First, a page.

Vashdeo R. Bhojwani Vs. Abhyudaya Co-Operative Bank Ltd. ANR.
[Civil Appeal No. 11020 of 2018]
R.F. Nariman, J.
1. In the facts of the present case, at the relevant time, a default of Rs. 6.7 Crores was found as against the respondent No.2. The respondent No.2 had been declared a NPA by Abhyudaya Cooperative Bank Limited on 23.12.1999. Ultimately, a Recovery Certificate dated 24.12.2001 was issued for this amount. A Section 7 petition was filed by the Respondent No.1 on 21.07.2017 before the NCLT claiming that this amount together with interest, which kept ticking from 1998, was payable to the respondent as the loan granted to Respondent No.2 had originally been assigned, and, thanks to a merger with another Cooperative Bank in 2006, the respondent became a Financial Creditor to whom these moneys were owed. A petition under Section 7 was admitted on 05.03.2018 by the NCLT, stating that as the default continued, no period of limitation would attach and the petition would, therefore, have to be admitted.
2. An appeal filed to the NCLAT resulted in a dismissal on 05.09.2018, stating that since the cause of action in the present case was continuing no limitation period would attach. It was further held that the Recovery Certificate of 2001 plainly shows that there is a default and that there is no statable defence.
3. Having heard learned Counsel for both parties, we are of the view that this is a case covered by our recent judgment inB.K. Educational Services Private Limitedvs.Parag Gupta and Associates, 2018 (14) Scale 482, para 27 of which reads as follows:-
“27. It is thus clear that since the Limitation Act is applicable to applications filed under Sections 7 and 9 of the Code from the inception of the Code, Article 137 of the Limitation Act gets attracted. “The right to sue”, therefore, accrues when a default occurs. If the default has occurred over three years prior to the date of filing of the application, the application would be barred under Article 137 of the Limitation Act, save and except in those cases where, in the facts of the case, Section 5 of the Limitation Act may be applied to condone the delay in filing such application.”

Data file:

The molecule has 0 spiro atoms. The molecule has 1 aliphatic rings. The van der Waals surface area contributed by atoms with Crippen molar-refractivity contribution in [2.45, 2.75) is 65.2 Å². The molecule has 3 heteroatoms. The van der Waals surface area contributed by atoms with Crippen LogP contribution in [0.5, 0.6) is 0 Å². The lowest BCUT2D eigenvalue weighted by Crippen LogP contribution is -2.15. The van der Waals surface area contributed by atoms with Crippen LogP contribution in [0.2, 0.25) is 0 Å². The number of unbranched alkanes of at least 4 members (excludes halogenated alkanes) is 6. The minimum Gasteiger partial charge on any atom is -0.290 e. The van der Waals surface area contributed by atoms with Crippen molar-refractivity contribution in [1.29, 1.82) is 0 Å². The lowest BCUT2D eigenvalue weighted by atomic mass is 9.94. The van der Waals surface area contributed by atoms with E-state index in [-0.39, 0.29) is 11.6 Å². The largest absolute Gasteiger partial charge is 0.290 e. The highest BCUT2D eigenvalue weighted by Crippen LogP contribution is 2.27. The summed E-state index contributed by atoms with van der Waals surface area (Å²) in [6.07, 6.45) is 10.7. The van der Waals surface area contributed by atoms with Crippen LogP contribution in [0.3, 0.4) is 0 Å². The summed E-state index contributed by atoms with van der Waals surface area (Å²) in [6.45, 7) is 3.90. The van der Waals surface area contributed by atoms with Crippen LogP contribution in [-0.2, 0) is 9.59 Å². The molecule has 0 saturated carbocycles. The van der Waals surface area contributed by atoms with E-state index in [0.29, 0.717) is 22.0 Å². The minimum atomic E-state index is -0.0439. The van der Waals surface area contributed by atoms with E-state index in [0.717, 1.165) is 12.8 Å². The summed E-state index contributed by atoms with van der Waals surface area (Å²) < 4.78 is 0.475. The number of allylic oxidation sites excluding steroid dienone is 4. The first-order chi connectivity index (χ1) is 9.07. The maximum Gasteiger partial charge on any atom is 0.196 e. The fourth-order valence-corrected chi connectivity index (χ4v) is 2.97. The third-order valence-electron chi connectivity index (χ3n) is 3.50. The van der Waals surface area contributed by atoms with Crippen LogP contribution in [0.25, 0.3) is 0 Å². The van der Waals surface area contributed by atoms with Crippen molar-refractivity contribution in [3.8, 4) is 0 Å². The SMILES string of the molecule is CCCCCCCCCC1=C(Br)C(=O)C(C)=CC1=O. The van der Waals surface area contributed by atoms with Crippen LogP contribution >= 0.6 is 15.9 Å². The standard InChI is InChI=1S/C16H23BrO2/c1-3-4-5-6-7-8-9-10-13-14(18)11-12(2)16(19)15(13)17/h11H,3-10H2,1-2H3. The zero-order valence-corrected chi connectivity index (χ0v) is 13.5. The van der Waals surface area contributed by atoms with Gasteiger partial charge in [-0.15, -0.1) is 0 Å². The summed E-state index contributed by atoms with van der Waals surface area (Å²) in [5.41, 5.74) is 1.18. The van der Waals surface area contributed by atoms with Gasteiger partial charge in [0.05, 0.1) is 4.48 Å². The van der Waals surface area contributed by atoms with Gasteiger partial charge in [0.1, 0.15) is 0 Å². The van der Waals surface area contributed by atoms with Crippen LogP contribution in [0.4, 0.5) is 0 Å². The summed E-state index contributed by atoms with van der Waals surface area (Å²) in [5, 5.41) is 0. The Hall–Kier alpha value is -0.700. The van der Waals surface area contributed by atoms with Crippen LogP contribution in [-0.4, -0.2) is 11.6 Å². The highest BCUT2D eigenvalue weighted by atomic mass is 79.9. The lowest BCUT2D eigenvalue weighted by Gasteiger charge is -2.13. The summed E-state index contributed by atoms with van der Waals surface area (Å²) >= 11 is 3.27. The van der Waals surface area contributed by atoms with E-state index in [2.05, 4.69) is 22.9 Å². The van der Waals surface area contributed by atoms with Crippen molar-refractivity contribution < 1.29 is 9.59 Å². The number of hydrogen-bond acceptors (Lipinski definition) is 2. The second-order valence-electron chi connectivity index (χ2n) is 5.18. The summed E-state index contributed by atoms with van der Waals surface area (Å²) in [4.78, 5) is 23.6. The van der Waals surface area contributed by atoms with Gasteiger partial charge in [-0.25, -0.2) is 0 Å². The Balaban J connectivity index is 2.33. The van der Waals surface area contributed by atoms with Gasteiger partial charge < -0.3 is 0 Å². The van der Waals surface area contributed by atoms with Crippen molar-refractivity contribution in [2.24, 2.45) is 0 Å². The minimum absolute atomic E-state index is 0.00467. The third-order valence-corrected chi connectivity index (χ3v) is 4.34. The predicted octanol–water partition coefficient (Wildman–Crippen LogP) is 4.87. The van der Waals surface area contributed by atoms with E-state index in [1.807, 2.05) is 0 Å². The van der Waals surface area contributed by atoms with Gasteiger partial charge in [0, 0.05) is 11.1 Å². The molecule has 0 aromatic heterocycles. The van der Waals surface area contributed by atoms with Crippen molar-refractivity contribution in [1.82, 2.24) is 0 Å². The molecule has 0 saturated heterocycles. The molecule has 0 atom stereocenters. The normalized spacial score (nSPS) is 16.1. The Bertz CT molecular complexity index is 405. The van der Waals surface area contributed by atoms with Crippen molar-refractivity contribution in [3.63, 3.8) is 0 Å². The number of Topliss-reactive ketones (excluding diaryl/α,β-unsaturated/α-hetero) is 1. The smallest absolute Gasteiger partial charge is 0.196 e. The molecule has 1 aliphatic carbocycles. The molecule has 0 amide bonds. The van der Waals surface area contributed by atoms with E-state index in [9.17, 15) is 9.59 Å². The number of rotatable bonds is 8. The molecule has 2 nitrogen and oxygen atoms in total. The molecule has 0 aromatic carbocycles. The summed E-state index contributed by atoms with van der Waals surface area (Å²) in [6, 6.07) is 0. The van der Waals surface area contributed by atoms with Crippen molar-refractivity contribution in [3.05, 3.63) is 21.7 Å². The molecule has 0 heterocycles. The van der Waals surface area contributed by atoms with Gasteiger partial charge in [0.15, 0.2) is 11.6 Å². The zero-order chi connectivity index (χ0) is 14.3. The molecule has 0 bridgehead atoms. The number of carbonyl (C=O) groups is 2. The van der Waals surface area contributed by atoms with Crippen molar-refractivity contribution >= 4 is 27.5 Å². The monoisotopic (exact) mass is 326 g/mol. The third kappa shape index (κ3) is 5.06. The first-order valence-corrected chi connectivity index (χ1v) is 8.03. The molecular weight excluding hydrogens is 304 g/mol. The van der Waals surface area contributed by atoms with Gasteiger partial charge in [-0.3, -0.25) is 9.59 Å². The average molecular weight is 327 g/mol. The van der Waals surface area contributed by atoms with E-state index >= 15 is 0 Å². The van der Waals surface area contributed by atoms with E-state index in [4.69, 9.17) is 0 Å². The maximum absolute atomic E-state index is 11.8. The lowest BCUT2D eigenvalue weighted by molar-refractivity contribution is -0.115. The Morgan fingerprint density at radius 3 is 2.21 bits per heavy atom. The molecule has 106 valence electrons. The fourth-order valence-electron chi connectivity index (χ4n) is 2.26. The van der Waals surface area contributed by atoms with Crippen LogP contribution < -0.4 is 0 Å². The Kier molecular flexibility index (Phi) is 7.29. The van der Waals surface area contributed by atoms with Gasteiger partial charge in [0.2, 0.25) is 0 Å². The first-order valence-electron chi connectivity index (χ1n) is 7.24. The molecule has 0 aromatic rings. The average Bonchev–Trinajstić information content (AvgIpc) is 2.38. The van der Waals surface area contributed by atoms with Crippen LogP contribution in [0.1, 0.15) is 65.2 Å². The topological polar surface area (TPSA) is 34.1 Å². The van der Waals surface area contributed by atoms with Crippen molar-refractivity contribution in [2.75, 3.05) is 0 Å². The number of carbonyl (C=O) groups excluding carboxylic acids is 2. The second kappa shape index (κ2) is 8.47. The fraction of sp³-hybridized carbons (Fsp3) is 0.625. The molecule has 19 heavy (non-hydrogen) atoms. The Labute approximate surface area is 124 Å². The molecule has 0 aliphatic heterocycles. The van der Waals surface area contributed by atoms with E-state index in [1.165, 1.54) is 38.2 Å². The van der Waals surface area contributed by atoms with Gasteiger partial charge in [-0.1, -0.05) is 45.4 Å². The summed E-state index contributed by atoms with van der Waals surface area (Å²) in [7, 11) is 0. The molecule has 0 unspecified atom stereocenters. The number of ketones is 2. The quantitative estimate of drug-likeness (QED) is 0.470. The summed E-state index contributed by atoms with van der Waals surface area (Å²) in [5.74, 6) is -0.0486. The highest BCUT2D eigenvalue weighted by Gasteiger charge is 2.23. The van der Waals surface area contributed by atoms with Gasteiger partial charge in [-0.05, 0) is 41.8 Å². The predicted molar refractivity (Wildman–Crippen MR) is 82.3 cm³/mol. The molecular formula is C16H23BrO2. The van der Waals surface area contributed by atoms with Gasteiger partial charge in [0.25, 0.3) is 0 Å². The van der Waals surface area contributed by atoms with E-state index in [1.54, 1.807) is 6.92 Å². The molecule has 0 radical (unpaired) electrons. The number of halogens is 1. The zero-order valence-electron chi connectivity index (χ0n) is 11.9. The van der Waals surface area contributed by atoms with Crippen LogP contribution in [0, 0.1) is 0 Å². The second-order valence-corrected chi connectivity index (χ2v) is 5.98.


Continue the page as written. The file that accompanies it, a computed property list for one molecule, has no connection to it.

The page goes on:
4. In order to get out of the clutches of para 27, it is urged that Section 23 of the Limitation Act would apply as a result of which limitation would be saved in the present case. This contention is effectively answered by a judgment of three learned Judges of this Court inBalkrishna Savalram Pujari and Othersvs.Shree Dnyaneshwar Maharaj Sansthan Others,  Supp. (2) S.C.R. 476. In this case, this Court held as follows: “… …. In dealing with this argument it is necessary to bear in mind that s.23 refers not to a continuing right but to a continuing wrong.
It is the very essence of a continuing wrong that it is an act which creates a continuing source of injury and renders the doer of the act responsible and liable for the continuance of the said injury. If the wrongful act causes an injury which is complete, there is no continuing wrong even though the damage resulting from the act may continue. If, however, a wrongful act is of such a character that the injury caused by it itself continues then the act constitutes a continuing wrong. In this connection it is necessary to draw a distinction between the injury caused by the wrongful act and what may be described as the effect of the said injury. It is only in regard to acts which can be properly characterised as continuing wrongs that s.23 can be invoked.
Thus considered it is difficult to hold that the trustees’ act in denying altogether the alleged rights of the Guravs as hereditary worshippers and in claiming and obtaining possession from them by their suit in 1922 was a continuing wrong. The decree obtained by the trustees in the said litigation had injured effectively and completely the appellants’ rights though the damage caused by the said decree subsequently continued…” (at page 496) Following this judgment, it is clear that when the Recovery Certificate dated 24.12.2001 was issued, this Certificate injured effectively and completely the appellant’s rights as a result of which limitation would have begun ticking.
5. This being the case, and the claim in the present suit being time barred, there is no doubt that is due and payable in law. We allow the appeal and set aside the orders of the NCLT and NCLAT. There will be no order as to costs.
……………………..J. (ROHINTON FALI NARIMAN)
……………………..J. (SURYA KANT)
September 02, 2019.